In 1969, Les Davison returned to the church where he hid in Holland during the war. He hid in the attic of the minister of Wapenveld Church for five weeks awaiting an opportunity to escape back into Allied territory.
Postcard of Arnhem Cemetery.
Map of Arhem, where thousands of paratroopers landed to try to liberate the Netherlands from Nazi control.
On October 19, 1945, Les Davison's Commanding Officer wrote to congratulate him on behalf of 224 Parachute Field Ambulance for being mentioned in dispatches.
Newsletter for the "Arnhem 1944 Veterans' Club."
"I had no intention of going to a POW camp if I could help it and I jumped off the train."
My name is Les Davison and I was in British Army but I've been in Canada for fifty-three years, and I was in the Parachute Regiment Medical Corps. I was a medic – I wasn't a fighting soldier. I was called up, or drafted as they use the term here, in November of 1942, and after initial basic training I joined the Parachute Regiment in September '43. I went to 16th Parachute Field Ambulance, which is part of the 1st Airborne Division of England, and from there, after some time at the headquarters, I was transferred out as a medic attached to the fighting battalions. I was sent to the 1st Battalion in January of '44.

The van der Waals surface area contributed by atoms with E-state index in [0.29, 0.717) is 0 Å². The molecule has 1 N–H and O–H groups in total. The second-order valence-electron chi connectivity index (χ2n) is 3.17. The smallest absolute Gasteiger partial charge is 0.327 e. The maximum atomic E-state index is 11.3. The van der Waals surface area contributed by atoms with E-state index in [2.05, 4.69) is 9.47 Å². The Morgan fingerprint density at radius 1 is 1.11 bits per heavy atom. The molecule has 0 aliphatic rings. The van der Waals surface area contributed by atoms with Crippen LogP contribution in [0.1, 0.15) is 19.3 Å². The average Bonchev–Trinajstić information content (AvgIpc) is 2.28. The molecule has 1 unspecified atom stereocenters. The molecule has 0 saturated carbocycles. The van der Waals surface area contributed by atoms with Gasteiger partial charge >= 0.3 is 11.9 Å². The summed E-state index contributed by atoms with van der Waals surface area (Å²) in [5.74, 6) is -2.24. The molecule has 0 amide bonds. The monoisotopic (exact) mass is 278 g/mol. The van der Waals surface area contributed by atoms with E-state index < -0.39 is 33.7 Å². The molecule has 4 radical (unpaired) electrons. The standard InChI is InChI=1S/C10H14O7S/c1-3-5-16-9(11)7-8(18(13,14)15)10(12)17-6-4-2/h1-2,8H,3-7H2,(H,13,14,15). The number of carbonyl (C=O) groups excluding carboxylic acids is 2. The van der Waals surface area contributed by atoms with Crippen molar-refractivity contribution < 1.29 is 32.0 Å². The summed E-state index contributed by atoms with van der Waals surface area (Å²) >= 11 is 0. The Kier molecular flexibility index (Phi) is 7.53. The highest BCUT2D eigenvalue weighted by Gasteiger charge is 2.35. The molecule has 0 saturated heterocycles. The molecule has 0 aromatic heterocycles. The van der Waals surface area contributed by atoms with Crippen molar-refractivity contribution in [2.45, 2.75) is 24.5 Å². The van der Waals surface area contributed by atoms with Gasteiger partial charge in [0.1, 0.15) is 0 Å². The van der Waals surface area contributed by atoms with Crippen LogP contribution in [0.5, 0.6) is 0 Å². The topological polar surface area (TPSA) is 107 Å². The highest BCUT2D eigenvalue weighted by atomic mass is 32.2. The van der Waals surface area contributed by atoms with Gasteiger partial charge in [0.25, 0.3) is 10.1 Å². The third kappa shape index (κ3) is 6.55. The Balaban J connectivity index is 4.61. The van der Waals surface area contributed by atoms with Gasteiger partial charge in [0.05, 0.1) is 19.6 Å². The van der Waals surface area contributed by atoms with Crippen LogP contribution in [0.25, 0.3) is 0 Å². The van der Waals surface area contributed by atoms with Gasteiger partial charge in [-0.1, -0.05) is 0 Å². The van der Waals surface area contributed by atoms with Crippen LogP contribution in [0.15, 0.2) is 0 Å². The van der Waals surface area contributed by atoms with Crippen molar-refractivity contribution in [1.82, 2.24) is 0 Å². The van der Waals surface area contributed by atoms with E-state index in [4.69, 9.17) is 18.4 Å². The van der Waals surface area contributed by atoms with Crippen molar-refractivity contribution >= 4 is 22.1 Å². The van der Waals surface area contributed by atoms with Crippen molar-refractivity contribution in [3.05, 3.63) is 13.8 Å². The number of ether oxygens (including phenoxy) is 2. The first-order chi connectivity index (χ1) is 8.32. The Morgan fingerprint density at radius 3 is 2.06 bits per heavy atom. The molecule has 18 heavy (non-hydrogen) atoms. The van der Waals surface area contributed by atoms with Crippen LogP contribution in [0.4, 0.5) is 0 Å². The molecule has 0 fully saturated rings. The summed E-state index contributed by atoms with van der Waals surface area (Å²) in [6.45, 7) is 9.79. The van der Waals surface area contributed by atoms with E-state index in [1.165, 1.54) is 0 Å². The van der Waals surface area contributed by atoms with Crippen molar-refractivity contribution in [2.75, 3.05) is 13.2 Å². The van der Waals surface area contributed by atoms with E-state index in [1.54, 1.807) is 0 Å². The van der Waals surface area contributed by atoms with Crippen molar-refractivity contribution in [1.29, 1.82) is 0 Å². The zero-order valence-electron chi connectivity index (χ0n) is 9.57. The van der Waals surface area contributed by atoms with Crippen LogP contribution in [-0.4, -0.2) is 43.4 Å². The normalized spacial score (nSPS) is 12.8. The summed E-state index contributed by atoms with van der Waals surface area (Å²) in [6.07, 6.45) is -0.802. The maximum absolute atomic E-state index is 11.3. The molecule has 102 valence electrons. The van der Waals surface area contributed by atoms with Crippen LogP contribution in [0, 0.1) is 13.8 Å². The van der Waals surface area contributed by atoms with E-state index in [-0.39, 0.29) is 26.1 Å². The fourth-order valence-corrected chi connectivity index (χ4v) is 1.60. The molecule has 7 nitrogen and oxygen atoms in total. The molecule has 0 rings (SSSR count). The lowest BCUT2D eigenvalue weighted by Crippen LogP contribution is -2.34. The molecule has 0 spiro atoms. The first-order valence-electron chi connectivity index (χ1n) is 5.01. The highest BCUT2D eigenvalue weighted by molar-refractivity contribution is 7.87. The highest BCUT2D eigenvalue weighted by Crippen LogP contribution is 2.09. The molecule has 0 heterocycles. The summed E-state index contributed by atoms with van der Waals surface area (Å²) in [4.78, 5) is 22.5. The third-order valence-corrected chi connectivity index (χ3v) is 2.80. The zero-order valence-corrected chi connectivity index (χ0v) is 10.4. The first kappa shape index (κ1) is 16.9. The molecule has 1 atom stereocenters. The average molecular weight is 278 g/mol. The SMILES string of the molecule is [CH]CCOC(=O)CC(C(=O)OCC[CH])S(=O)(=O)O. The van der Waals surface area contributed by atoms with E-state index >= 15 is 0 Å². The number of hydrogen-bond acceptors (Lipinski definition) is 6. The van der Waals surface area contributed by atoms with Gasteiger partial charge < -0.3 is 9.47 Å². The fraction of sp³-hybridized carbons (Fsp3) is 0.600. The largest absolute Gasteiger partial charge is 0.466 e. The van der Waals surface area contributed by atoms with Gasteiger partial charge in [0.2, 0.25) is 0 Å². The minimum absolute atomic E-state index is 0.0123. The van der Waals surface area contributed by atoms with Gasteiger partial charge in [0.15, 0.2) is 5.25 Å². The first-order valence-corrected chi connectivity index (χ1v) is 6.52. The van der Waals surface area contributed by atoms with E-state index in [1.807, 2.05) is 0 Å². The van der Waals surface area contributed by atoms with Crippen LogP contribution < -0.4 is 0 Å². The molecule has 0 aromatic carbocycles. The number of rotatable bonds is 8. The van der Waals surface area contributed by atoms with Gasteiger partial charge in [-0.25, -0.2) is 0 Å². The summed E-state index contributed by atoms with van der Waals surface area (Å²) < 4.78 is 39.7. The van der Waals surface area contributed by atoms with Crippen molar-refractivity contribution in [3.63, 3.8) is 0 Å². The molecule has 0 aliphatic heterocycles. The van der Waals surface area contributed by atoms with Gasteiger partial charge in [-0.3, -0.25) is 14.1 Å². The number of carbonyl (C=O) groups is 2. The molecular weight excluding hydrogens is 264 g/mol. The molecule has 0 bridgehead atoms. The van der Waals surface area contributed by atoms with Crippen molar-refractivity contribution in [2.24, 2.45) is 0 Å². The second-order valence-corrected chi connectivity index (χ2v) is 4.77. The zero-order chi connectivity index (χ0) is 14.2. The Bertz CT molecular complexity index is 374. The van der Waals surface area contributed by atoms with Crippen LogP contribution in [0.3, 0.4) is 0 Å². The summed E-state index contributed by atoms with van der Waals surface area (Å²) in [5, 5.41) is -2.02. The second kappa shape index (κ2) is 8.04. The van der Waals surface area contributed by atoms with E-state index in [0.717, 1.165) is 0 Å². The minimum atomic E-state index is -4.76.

I was transferred to 3rd Battalion, doing the same job as medic, on September 17th. We parachuted into Arnhem in Holland, on an operation which was called 'Market Garden' and there were ten thousand that landed there behind the north side of the Rhine and right in the middle of the German lines. I became prisoner because I was working in the St. Elizabeth Hospital in Arnhem, which is about the equivalent of Victoria Hospital here in London, and the Germans won the battle and they took it over and we all became prisoners. All the medics and the doctors all became prisoners. We were sent to another barracks in Apeldoorn where we ran a hospital all on our own and we put about thirteen hundred people through there. Then they put us on a train for Germany for POW camp, which was on a regular passenger train that had been converted into a hospital train. The seats were taken out and bunks were laid on each side, and there were thirty-six bunks on each coach. All the rest had been sent locked in boxcars but we were sent on the hospital train because we had the most seriously wounded with us and we had to look after them on the way to the POW camp. However, I had no intention of going to a POW camp if I could help it and I jumped off the train after it had been going for about half an hour, along with a doctor from my home town called Theo Redman. We spent three months with the Dutch Underground, and I swam the River Rhine on December 6th, from north to south, and the Canadians picked us up on the other side.